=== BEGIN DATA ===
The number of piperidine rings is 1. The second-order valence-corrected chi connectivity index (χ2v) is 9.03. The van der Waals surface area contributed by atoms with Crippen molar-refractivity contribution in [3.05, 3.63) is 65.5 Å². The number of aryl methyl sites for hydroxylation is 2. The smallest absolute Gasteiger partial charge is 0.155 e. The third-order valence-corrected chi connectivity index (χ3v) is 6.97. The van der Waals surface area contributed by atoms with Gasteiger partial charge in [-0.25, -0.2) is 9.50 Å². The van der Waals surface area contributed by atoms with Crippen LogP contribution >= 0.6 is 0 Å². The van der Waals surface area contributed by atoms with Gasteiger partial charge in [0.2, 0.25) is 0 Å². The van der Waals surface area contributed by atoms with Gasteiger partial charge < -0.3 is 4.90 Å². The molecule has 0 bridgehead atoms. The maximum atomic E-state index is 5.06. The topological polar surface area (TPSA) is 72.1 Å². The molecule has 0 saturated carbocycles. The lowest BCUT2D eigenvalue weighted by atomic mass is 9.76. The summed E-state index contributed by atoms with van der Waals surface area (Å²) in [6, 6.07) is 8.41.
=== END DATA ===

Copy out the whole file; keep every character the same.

The number of piperidine rings is 1. The second-order valence-corrected chi connectivity index (χ2v) is 9.03. The van der Waals surface area contributed by atoms with Crippen molar-refractivity contribution in [3.05, 3.63) is 65.5 Å². The number of aryl methyl sites for hydroxylation is 2. The smallest absolute Gasteiger partial charge is 0.155 e. The third-order valence-corrected chi connectivity index (χ3v) is 6.97. The van der Waals surface area contributed by atoms with Gasteiger partial charge in [-0.25, -0.2) is 9.50 Å². The van der Waals surface area contributed by atoms with Crippen LogP contribution >= 0.6 is 0 Å². The van der Waals surface area contributed by atoms with Gasteiger partial charge in [0.2, 0.25) is 0 Å². The van der Waals surface area contributed by atoms with Gasteiger partial charge < -0.3 is 4.90 Å². The molecule has 0 bridgehead atoms. The maximum atomic E-state index is 5.06. The topological polar surface area (TPSA) is 72.1 Å². The molecule has 0 saturated carbocycles. The lowest BCUT2D eigenvalue weighted by atomic mass is 9.76. The summed E-state index contributed by atoms with van der Waals surface area (Å²) in [6, 6.07) is 8.41.